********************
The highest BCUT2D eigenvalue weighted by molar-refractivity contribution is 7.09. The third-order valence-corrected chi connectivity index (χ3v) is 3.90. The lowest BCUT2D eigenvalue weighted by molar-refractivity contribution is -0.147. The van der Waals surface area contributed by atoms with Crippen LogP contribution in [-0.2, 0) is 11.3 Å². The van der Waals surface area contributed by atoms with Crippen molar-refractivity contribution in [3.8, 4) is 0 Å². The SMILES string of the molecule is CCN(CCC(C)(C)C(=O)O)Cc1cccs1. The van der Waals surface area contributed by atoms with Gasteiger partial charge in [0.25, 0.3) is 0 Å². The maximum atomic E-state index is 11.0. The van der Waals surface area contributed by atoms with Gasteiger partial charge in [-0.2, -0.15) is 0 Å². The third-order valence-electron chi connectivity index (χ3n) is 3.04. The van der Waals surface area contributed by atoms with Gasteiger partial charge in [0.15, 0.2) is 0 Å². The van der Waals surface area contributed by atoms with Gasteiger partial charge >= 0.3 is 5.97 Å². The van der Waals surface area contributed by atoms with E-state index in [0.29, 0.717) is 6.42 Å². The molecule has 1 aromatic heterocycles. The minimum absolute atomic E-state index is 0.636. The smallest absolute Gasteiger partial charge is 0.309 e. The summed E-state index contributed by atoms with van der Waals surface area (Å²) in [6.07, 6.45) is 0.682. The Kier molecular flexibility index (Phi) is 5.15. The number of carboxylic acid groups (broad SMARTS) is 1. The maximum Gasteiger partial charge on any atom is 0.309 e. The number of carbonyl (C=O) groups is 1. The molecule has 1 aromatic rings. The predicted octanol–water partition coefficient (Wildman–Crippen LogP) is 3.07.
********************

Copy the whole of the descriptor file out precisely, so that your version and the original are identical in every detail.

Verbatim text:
The highest BCUT2D eigenvalue weighted by molar-refractivity contribution is 7.09. The third-order valence-corrected chi connectivity index (χ3v) is 3.90. The lowest BCUT2D eigenvalue weighted by molar-refractivity contribution is -0.147. The van der Waals surface area contributed by atoms with Crippen LogP contribution in [-0.2, 0) is 11.3 Å². The van der Waals surface area contributed by atoms with Crippen molar-refractivity contribution in [3.8, 4) is 0 Å². The SMILES string of the molecule is CCN(CCC(C)(C)C(=O)O)Cc1cccs1. The van der Waals surface area contributed by atoms with Gasteiger partial charge in [0.25, 0.3) is 0 Å². The maximum atomic E-state index is 11.0. The van der Waals surface area contributed by atoms with Gasteiger partial charge in [-0.2, -0.15) is 0 Å². The third-order valence-electron chi connectivity index (χ3n) is 3.04. The van der Waals surface area contributed by atoms with Gasteiger partial charge in [0.15, 0.2) is 0 Å². The van der Waals surface area contributed by atoms with Gasteiger partial charge >= 0.3 is 5.97 Å². The van der Waals surface area contributed by atoms with E-state index in [0.29, 0.717) is 6.42 Å². The molecule has 1 aromatic heterocycles. The minimum absolute atomic E-state index is 0.636. The smallest absolute Gasteiger partial charge is 0.309 e. The summed E-state index contributed by atoms with van der Waals surface area (Å²) in [6.07, 6.45) is 0.682. The Kier molecular flexibility index (Phi) is 5.15. The number of carboxylic acid groups (broad SMARTS) is 1. The maximum Gasteiger partial charge on any atom is 0.309 e. The number of carbonyl (C=O) groups is 1. The molecule has 1 aromatic rings. The predicted octanol–water partition coefficient (Wildman–Crippen LogP) is 3.07.